Saturday, March 6, 2010

Water Storage

Water storage should be the #1 priority of any food storage system.
Your body can survive a lot longer without food than it can without water.

Not only that, but a lot of the foods we store (and eat) require water to be prepared.

Why store water?

During times of serious emergency, the normal water supply to your home may be cut off or become polluted.  In this type of situation, stored water will be your lifeline.

There is a lot that can be written about water storage.
This post will cover recommended amounts, water storage containers, storage conditions, and how often rotation is necessary.

So, how much do you need?

A normal, active person needs to drink at least two quarts of water each day (1/2 gallon).
Hot environments can easily double that amount.
Children, nursing mothers, and ill people could require even more.

When getting started, remember that anything is better than nothing.
The general rule of thumb is 1 gallon per person per day.

It is recommended to have at the very least a 3 day supply of water per person in your household.
Ideally, having a 2 week supply of water should be your minimum goal (more is always better).

The average water bottle holds ~16oz., or 2 cups. 
Which means that a case of 24 water bottles = 48 cups (or 3 gallons).

Conveniently, one case of 24 water bottles is the perfect amount for 1 person to have a gallon of water per day for 3 days.

They also run anywhere from $2-5 per case, so they are very affordable.

CONTAINERS:
The containers you choose to store your water in will ensure the safety and potability of your water.
That is why I recommend at least a 3 day supply for each person in bottled water.
Purchased bottled water ensures that you will not have to worry about contamination or purification.

Good water-storage containers are airtight, breakage resistant, and heavy enough to hold water.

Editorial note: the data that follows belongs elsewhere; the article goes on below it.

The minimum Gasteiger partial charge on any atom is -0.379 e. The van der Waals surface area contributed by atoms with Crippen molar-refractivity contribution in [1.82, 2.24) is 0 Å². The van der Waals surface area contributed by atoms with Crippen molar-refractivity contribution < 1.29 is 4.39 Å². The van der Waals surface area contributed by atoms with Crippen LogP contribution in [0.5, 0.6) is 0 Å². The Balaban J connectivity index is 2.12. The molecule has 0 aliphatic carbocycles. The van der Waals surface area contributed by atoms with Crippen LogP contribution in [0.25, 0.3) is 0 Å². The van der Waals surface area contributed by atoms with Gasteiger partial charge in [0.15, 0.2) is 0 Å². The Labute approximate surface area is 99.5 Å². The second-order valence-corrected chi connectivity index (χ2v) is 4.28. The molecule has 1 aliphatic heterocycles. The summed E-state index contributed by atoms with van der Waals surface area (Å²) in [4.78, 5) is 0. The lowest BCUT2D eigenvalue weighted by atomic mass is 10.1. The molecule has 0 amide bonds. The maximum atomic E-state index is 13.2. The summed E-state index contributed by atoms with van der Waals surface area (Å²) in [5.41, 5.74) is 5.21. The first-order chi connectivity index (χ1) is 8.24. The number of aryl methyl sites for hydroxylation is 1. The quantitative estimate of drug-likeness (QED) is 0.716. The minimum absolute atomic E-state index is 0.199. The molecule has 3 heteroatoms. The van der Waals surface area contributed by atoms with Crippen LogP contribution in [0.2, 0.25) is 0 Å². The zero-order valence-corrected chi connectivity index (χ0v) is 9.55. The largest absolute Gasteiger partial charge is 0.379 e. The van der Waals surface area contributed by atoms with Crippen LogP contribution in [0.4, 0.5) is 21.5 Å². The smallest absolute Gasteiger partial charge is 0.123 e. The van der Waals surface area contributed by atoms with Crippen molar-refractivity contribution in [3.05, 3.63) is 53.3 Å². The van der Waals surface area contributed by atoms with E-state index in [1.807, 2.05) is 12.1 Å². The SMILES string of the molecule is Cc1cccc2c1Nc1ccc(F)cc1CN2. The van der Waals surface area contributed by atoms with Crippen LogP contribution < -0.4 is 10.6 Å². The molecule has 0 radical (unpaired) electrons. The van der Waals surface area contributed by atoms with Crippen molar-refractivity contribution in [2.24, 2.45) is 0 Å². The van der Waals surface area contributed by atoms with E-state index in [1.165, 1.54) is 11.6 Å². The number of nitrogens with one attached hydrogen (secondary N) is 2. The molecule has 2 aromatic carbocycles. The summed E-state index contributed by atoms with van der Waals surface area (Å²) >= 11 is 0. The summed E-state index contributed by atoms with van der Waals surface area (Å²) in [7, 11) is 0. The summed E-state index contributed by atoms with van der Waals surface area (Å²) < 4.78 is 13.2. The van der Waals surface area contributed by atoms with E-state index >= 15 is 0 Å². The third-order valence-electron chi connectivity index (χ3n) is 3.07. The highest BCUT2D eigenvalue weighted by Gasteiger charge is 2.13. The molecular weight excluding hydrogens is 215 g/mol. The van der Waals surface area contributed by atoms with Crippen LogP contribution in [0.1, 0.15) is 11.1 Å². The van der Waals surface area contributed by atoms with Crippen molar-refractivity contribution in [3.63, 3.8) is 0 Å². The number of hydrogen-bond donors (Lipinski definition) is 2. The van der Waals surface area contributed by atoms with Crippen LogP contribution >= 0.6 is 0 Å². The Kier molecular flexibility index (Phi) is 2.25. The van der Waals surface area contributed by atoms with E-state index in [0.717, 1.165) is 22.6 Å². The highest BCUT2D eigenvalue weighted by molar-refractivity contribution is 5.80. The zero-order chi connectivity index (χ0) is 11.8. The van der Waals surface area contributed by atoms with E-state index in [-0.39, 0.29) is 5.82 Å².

They should stack well (or at least stand upright), and have a lining that won't rust or affect the flavor of the water.

One of the best options for large amounts of water storage are 55 gallon barrels/drums:
One for each member of the family would be an excellent goal to have.
For more information on how to use 55 gallon water barrels, click here.

Smaller amounts of water containers should be stored for convenience.
(55 gallon drums can easily be emptied into smaller amounts as needed with a siphon or hose).

I would recommend 5 gallon sized containers:



These are easy to move around, and can be purchased with a spout:

The spout turns on and off, allowing the container to be used in place of your kitchen sink or bathtub.
I would recommend having at least 2 of these (one for the kitchen, and one for the bathroom).  Ideally, this would be good for each room in your house that you currently have running water in).

You can also choose to re-use certain containers you already have for your water storage.

If you do this, use only food-grade containers (containers that once contained food).

Do not use plastic milk jugs.  They do not seal well and tend to become brittle over time.
Do not use containers previously used to store non-food products.
Do not use glass.  They do not transport well; fragile.

Small containers made of PETE plastic or heavier plastic buckets or drums will work well for water storage.  (All containers used for water storage should be PETE containers).